Combined authorities are legal bodies made up of two or more councils working together across council boundaries. In most cases a combined authority is headed by a mayor who is elected by residents of the area, and the authority takes on certain powers which are devolved from government. This is a promise to “continue to support” the adoption of elected mayors for authorities based around big cities, so we’re looking at whether there are more elected mayors, and for any support from central government.
There have been two mayors added since the 2017 election – one in Sheffield City Region in May 2018, and one in North of Tyne in May 2019. There are now eight directly elected mayors, each heading a devolved local authority.
As required under the Cities and Local Government Devolution Act 2016, the government provided an annual report on devolution in March 2019, describing progress over the previous year. It outlines several pieces of secondary legislation implemented to transfer functions previously exercised by government ministers to mayors, evidence of ongoing support for the adoption of elected mayors.
More recent evidence of support came in a speech by Prime Minister Johnson in September 2019, in which he said his government would “maximise the power of the north with more mayors”.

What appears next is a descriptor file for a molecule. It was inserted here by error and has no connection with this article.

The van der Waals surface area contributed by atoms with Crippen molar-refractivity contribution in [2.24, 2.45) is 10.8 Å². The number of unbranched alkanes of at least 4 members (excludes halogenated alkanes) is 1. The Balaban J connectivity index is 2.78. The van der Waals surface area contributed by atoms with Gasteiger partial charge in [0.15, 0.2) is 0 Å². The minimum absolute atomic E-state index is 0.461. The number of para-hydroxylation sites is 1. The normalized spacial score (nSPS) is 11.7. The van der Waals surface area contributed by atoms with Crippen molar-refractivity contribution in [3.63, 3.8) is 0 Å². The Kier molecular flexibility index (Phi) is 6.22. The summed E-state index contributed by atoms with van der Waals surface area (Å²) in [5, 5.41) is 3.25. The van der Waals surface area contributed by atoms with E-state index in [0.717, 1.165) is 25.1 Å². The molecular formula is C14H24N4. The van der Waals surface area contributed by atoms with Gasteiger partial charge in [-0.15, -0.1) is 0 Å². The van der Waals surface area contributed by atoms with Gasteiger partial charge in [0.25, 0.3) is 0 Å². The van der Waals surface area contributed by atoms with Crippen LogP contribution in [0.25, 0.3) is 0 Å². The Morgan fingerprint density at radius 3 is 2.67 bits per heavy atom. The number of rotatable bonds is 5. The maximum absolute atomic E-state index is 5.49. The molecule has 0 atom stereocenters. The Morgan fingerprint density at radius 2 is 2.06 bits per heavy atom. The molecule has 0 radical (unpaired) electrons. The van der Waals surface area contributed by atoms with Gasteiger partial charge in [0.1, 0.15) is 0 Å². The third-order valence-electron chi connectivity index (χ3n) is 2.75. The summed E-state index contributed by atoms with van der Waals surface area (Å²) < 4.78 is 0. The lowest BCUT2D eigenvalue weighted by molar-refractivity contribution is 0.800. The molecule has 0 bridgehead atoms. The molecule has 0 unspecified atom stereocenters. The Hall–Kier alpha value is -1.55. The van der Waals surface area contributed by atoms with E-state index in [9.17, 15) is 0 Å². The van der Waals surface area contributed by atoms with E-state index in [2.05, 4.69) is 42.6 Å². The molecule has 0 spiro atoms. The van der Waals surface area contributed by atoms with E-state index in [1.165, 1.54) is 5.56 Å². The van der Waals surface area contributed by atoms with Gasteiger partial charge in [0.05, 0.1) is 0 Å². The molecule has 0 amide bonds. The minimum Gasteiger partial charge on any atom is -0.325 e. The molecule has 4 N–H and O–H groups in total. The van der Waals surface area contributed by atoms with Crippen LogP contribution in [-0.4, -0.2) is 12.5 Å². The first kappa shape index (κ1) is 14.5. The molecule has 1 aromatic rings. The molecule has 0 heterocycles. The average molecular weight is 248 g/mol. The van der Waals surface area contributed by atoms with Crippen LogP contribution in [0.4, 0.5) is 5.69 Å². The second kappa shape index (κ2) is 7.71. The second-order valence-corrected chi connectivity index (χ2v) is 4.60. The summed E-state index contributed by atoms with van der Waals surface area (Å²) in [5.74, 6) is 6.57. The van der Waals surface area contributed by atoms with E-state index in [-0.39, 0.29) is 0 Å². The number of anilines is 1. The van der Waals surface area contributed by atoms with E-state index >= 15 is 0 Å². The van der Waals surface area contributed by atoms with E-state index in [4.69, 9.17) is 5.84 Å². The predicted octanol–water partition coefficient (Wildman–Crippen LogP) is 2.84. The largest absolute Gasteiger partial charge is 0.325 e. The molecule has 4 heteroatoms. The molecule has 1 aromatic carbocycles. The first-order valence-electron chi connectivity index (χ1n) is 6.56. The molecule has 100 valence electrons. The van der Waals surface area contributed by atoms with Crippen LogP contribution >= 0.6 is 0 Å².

The government has upheld its promise to “continue to support” the adoption of elected mayors. Each year since 2017, another directly-elected mayor has been added, and there is evidence of ongoing support and planning for devolution deals. This policy is ‘done’.
Want to find out more?
- Devolution and mayors: what does it mean?– Gov.uk
- Devolution support – Local Government Association
- Directly elected mayors – Local Government Association
- Cities and Local Government Devolution Act 2016 – Gov.uk
- Secretary of State’s Annual Report on Devolution 2017-18 – Gov.uk
- PM speech at Convention of the North in Rotherham – Gov.uk
- Move functions of central government out to cities
- Support authorities that wish to combine
- Support local growth through combined authorities, mayoralties and local enterprise partnerships
- Provide a common devolution framework for authorities in England
- Work closely with the devolved parliaments and authorities
- Address concerns about the fairness of local government funding
- Give local government greater control over the money they raise
- Allow partnerships and combined authorities co-ordinate their own industrial strategy
- Fund growth via combined authorities and partnerships